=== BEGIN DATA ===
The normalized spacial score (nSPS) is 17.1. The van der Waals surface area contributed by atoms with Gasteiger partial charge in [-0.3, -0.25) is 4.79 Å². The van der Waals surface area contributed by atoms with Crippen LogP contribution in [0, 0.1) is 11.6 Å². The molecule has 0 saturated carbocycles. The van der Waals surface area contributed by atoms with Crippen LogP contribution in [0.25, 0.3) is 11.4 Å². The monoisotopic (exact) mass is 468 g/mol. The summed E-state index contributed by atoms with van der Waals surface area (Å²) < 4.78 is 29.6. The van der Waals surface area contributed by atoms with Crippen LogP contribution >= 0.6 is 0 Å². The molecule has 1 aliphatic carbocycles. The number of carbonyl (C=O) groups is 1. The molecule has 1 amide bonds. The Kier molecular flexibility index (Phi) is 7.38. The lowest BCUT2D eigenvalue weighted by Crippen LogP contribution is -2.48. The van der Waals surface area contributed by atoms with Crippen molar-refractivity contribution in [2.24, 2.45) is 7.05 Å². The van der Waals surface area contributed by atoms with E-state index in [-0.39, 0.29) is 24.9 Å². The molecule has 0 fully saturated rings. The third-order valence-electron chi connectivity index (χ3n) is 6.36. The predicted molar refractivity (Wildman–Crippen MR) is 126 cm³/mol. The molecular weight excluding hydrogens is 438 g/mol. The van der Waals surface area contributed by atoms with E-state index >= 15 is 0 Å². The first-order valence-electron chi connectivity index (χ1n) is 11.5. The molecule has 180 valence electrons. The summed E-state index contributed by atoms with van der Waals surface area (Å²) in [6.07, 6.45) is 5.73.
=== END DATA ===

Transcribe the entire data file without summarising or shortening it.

The normalized spacial score (nSPS) is 17.1. The van der Waals surface area contributed by atoms with Gasteiger partial charge in [-0.3, -0.25) is 4.79 Å². The van der Waals surface area contributed by atoms with Crippen LogP contribution in [0, 0.1) is 11.6 Å². The molecule has 0 saturated carbocycles. The van der Waals surface area contributed by atoms with Crippen LogP contribution in [0.25, 0.3) is 11.4 Å². The monoisotopic (exact) mass is 468 g/mol. The summed E-state index contributed by atoms with van der Waals surface area (Å²) < 4.78 is 29.6. The van der Waals surface area contributed by atoms with Crippen LogP contribution >= 0.6 is 0 Å². The molecule has 1 aliphatic carbocycles. The number of carbonyl (C=O) groups is 1. The molecule has 1 amide bonds. The Kier molecular flexibility index (Phi) is 7.38. The lowest BCUT2D eigenvalue weighted by Crippen LogP contribution is -2.48. The van der Waals surface area contributed by atoms with Crippen molar-refractivity contribution in [2.24, 2.45) is 7.05 Å². The van der Waals surface area contributed by atoms with E-state index in [-0.39, 0.29) is 24.9 Å². The molecule has 0 fully saturated rings. The third-order valence-electron chi connectivity index (χ3n) is 6.36. The predicted molar refractivity (Wildman–Crippen MR) is 126 cm³/mol. The molecular weight excluding hydrogens is 438 g/mol. The van der Waals surface area contributed by atoms with E-state index >= 15 is 0 Å². The first-order valence-electron chi connectivity index (χ1n) is 11.5. The molecule has 180 valence electrons. The summed E-state index contributed by atoms with van der Waals surface area (Å²) in [6.07, 6.45) is 5.73.